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Sloping Back Cuts - Why Not?

Discussion in 'Forestry Community' started by Philbert, Aug 19, 2016.

  1. Philbert

    Philbert Chainsaw Enthusiast

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    I 'know' that a sloping back cut for felling trees is 'wrong', but I was trying to better understand why, in order to explain it to others. Most of the references I found mostly said 'don't do it', with little explanation. So I tried to pull together what I could, from several sources. Please let me know if I am getting it, and help me to better understand the 'why'. Pretty basic graphics.
    Screen shot 2016-08-19 at 8.24.09 PM.png
    Some comments said that it was harder to hit the spot where you want the hinge to stop (typically about 2" higher than the horizontal face cut, and about 10% of trunk thickness) with a sloping back cut. You also cannot thin a hinge, if needed, without going below the stump shot shelf.


    Screen shot 2016-08-19 at 8.24.24 PM.png
    Other comments noted that when wedges are used in a conventional cut, they lift the tree, pivoting it on the hinge, and pressing down flat against the stump. When wedges are used with a sloped cut, they also push in a horizontal direction: this can cause a barber chair-like blowout at the rear of the stump, allowing the tree to fall in that direction. Several comments indicated that the forward direction of wedging also damaged the hinge.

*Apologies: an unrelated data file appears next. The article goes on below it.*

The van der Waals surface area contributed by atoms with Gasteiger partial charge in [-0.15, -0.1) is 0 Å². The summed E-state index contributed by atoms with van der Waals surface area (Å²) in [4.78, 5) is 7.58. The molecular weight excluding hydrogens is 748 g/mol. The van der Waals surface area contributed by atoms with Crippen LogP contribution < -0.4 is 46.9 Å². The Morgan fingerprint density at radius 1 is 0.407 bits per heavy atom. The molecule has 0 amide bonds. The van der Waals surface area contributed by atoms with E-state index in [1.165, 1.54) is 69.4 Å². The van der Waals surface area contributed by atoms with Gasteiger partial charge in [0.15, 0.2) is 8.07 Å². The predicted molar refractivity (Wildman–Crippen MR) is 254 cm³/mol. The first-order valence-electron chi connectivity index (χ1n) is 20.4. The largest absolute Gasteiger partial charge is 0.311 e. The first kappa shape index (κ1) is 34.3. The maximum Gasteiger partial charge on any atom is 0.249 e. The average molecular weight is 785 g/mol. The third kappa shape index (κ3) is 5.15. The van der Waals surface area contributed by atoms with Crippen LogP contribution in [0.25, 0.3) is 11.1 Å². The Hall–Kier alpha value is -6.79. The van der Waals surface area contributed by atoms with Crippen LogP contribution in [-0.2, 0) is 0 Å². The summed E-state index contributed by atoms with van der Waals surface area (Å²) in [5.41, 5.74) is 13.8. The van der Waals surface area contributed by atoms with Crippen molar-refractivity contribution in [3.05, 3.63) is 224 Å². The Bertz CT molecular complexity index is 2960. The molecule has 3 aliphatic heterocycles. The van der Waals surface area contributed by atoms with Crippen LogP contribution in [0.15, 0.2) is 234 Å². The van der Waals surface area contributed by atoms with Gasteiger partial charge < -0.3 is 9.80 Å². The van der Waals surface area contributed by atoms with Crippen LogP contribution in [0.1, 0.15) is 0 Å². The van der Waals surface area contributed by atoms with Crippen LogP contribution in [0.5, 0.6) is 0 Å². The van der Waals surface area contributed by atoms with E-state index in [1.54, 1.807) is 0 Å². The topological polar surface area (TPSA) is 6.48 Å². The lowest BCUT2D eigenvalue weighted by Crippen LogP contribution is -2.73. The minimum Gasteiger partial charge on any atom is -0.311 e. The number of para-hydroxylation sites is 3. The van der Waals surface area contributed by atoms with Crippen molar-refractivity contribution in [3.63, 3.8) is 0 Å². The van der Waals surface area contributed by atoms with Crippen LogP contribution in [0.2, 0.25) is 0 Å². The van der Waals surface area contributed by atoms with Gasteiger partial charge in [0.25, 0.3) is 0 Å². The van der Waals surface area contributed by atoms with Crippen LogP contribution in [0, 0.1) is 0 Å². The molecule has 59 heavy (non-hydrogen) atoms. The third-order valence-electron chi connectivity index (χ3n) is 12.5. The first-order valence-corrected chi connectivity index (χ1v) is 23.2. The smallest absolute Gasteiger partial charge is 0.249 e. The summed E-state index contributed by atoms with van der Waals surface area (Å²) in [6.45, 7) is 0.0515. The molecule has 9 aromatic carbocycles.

Does this make sense? Am I off-base? Anything else going on here?

    Thanks for any input.

    Philbert
     
    Last edited: Aug 20, 2016
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  2. Gunn

    Gunn Yay sawz

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    You're correct, sloping back cuts put pressure on the hinge and you lose lift.
     
  3. old guy

    old guy Super OPE Member

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    Besides that you'r making a longer cut for no advantage.
     
  4. bigbadbob

    bigbadbob Pinnacle OPE Member

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    Humbolt cut here,,,the forestry law,,in British Columbia.
    BBB
     
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  5. junkman

    junkman Crush it

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    Great explanation ,wedges are made to lift the tree like a strait back cut does ,not push the tree over like a slope cut does .

    The slope back cut can go over backwards and come at you if the hinge breaks also .
     
  6. Mastermind

    Mastermind Knocker Of Farts Staff Member

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    Very good thread Philbert. Thanks for sharing sir.
     
  7. Hinerman

    Hinerman ONE OF THE GREATEST!

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    I asked this question on AS. Here are a few good answers:

    1) From Bitzer: Regardless of where you remove the wood you are still removing the wood, meaning in what way would a sloped (farmer) back cut help propel the tree forward? The biggest problem (other than it looking just plain dumb) is that if the tree sits back and you try to wedge it you can blow the back out because the pressure and strain is on the wood behind it and not on the stump. Instead of lifting vertically you are pushing horizontally. Also if it sits back it will put extra strain on the hinge wood and can break off and fall one way or the other. There is greater leverage on a sat back sloping cut than a flat cut. Kind of like putting a block (fulcrum) under a pry bar when trying to lift something.